Low Power Wide Area Networks (LPWAN) are expected to enable the massive connectivity of small and constrained devices to the Internet of Things. Due to the restricted nature of both end devices and network links, LPWAN technologies employ network stacks where there is no interoperable network layer as a general case; instead, application data are usually placed directly into technology-specific two-layer frames. Besides not being able to run standard IP-based protocols at the end device, the lack of an IP layer also causes LPWAN segments to operate in an isolated manner, requiring middleboxes to interface non-IP LPWAN technologies with the IP world. The IETF has standardized a compression and fragmentation scheme, called Static Context Header Compression and Fragmentation (SCHC), which can compress and fragment IPv6 and UDP headers for LPWAN in a way that enables IP-based communications on the constrained end device. This article presents a model to determine the channel occupation efficiency based on the transmission times of SCHC messages in the upstream channel of a LoRaWAN™ link using the ACK-on-Error mode of standard SCHC. The model is compared against experimental data obtained from the transmission of packets that are fragmented using a SCHC over LoRaWAN implementation. This modeling provides a relationship between the channel occupancy efficiency, the spreading factor of LoRa™, and the probability of an error of a SCHC message. The results show that the model correctly predicts the efficiency in channel occupation for all spreading factors. Furthermore, the SCHC ACK-on-Error mode implementation for the upstream channel has been made fully available for further use by the research community.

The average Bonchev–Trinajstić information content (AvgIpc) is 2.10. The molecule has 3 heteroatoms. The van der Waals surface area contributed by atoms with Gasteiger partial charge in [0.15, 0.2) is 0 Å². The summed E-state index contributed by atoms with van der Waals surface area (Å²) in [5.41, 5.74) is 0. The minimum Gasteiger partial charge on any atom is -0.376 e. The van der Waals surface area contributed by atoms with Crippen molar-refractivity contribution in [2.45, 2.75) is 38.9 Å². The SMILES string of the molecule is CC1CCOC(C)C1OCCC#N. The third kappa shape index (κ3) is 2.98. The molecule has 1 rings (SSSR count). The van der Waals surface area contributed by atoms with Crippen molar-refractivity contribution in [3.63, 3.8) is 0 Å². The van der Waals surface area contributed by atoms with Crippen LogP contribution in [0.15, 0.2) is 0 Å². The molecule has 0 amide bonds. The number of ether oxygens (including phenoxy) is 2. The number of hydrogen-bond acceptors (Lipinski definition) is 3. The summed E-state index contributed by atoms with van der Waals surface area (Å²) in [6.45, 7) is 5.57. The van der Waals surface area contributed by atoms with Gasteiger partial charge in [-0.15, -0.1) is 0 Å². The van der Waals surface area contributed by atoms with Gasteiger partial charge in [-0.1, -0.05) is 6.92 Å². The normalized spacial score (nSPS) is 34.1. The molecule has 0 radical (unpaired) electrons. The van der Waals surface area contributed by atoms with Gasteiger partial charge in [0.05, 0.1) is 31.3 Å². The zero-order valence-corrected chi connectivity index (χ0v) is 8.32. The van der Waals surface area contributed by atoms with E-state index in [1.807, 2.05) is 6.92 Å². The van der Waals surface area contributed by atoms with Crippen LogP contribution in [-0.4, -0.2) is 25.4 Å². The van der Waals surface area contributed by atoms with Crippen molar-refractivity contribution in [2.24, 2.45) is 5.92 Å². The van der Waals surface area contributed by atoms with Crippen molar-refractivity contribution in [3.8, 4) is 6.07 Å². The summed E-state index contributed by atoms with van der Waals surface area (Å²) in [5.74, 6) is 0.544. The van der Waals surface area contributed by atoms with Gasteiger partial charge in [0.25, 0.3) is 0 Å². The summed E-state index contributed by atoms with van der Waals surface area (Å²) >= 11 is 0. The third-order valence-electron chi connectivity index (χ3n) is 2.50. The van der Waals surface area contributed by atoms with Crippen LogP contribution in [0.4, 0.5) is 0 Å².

Keywords: IPv6; LPWAN; LoRaWAN; SCHC; fragmentation.